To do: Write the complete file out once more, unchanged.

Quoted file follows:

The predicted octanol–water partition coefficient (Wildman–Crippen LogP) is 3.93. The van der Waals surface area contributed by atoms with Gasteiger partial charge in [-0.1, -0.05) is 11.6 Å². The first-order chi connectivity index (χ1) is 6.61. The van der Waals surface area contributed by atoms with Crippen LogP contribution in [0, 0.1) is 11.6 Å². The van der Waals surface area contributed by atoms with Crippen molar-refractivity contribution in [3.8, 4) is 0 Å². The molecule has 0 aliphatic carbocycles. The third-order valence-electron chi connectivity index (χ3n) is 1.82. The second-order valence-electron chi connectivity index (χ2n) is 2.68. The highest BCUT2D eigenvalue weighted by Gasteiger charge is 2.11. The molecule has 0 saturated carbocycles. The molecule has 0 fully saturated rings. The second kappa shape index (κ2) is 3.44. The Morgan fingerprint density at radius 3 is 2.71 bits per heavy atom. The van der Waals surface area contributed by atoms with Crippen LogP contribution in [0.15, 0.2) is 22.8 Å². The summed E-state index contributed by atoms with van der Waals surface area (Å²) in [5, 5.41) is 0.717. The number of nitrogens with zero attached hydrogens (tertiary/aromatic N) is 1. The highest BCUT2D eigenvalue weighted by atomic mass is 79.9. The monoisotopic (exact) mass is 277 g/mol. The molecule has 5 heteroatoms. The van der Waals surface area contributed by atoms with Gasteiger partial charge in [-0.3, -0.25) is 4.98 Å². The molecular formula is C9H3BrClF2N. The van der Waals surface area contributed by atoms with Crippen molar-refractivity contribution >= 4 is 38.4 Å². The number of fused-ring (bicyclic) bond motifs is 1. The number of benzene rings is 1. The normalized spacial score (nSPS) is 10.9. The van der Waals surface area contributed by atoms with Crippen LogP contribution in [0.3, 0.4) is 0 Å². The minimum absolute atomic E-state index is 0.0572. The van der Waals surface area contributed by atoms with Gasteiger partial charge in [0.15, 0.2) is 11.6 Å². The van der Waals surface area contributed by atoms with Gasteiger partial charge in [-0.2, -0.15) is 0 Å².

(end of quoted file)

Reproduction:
The predicted octanol–water partition coefficient (Wildman–Crippen LogP) is 3.93. The van der Waals surface area contributed by atoms with Gasteiger partial charge in [-0.1, -0.05) is 11.6 Å². The first-order chi connectivity index (χ1) is 6.61. The van der Waals surface area contributed by atoms with Crippen LogP contribution in [0, 0.1) is 11.6 Å². The van der Waals surface area contributed by atoms with Crippen molar-refractivity contribution in [3.8, 4) is 0 Å². The molecule has 0 aliphatic carbocycles. The third-order valence-electron chi connectivity index (χ3n) is 1.82. The second-order valence-electron chi connectivity index (χ2n) is 2.68. The highest BCUT2D eigenvalue weighted by Gasteiger charge is 2.11. The molecule has 0 saturated carbocycles. The molecule has 0 fully saturated rings. The second kappa shape index (κ2) is 3.44. The Morgan fingerprint density at radius 3 is 2.71 bits per heavy atom. The van der Waals surface area contributed by atoms with Crippen LogP contribution in [0.15, 0.2) is 22.8 Å². The summed E-state index contributed by atoms with van der Waals surface area (Å²) in [5, 5.41) is 0.717. The number of nitrogens with zero attached hydrogens (tertiary/aromatic N) is 1. The highest BCUT2D eigenvalue weighted by atomic mass is 79.9. The monoisotopic (exact) mass is 277 g/mol. The molecule has 5 heteroatoms. The van der Waals surface area contributed by atoms with Gasteiger partial charge in [-0.3, -0.25) is 4.98 Å². The molecular formula is C9H3BrClF2N. The van der Waals surface area contributed by atoms with Crippen molar-refractivity contribution >= 4 is 38.4 Å². The number of fused-ring (bicyclic) bond motifs is 1. The number of benzene rings is 1. The normalized spacial score (nSPS) is 10.9. The van der Waals surface area contributed by atoms with Crippen LogP contribution in [0.3, 0.4) is 0 Å². The minimum absolute atomic E-state index is 0.0572. The van der Waals surface area contributed by atoms with Gasteiger partial charge in [0.15, 0.2) is 11.6 Å². The van der Waals surface area contributed by atoms with Gasteiger partial charge in [-0.2, -0.15) is 0 Å².